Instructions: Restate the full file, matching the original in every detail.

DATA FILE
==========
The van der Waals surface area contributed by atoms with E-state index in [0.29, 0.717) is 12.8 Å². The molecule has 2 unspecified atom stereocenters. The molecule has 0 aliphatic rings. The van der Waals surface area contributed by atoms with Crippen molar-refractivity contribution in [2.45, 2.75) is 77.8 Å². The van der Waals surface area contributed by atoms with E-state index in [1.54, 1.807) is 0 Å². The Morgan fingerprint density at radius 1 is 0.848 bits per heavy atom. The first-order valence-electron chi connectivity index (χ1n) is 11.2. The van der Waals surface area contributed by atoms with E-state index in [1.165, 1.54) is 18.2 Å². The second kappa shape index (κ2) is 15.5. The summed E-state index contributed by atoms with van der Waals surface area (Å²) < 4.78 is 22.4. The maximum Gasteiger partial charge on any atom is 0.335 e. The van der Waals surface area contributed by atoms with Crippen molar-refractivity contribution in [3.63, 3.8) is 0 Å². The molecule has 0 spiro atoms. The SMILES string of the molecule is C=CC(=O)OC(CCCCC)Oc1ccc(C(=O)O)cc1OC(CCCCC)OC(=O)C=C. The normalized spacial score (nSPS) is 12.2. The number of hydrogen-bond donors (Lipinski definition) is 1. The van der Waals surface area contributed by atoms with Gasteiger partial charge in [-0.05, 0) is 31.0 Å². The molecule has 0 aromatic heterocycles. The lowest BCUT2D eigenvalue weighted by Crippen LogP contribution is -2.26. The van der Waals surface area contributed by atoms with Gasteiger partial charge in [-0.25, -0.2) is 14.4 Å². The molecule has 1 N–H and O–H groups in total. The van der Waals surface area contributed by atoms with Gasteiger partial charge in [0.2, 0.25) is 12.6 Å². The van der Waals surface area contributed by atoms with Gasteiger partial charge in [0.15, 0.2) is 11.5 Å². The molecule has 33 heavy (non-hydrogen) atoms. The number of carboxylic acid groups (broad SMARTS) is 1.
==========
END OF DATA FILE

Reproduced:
The van der Waals surface area contributed by atoms with E-state index in [0.29, 0.717) is 12.8 Å². The molecule has 2 unspecified atom stereocenters. The molecule has 0 aliphatic rings. The van der Waals surface area contributed by atoms with Crippen molar-refractivity contribution in [2.45, 2.75) is 77.8 Å². The van der Waals surface area contributed by atoms with E-state index in [1.54, 1.807) is 0 Å². The Morgan fingerprint density at radius 1 is 0.848 bits per heavy atom. The first-order valence-electron chi connectivity index (χ1n) is 11.2. The van der Waals surface area contributed by atoms with E-state index in [1.165, 1.54) is 18.2 Å². The second kappa shape index (κ2) is 15.5. The summed E-state index contributed by atoms with van der Waals surface area (Å²) < 4.78 is 22.4. The maximum Gasteiger partial charge on any atom is 0.335 e. The van der Waals surface area contributed by atoms with Crippen molar-refractivity contribution in [3.63, 3.8) is 0 Å². The molecule has 0 spiro atoms. The SMILES string of the molecule is C=CC(=O)OC(CCCCC)Oc1ccc(C(=O)O)cc1OC(CCCCC)OC(=O)C=C. The normalized spacial score (nSPS) is 12.2. The number of hydrogen-bond donors (Lipinski definition) is 1. The van der Waals surface area contributed by atoms with Gasteiger partial charge in [-0.05, 0) is 31.0 Å². The molecule has 0 aromatic heterocycles. The lowest BCUT2D eigenvalue weighted by Crippen LogP contribution is -2.26. The van der Waals surface area contributed by atoms with Gasteiger partial charge in [-0.25, -0.2) is 14.4 Å². The molecule has 1 N–H and O–H groups in total. The van der Waals surface area contributed by atoms with Gasteiger partial charge in [0.2, 0.25) is 12.6 Å². The van der Waals surface area contributed by atoms with Gasteiger partial charge in [0.15, 0.2) is 11.5 Å². The molecule has 33 heavy (non-hydrogen) atoms. The number of carboxylic acid groups (broad SMARTS) is 1.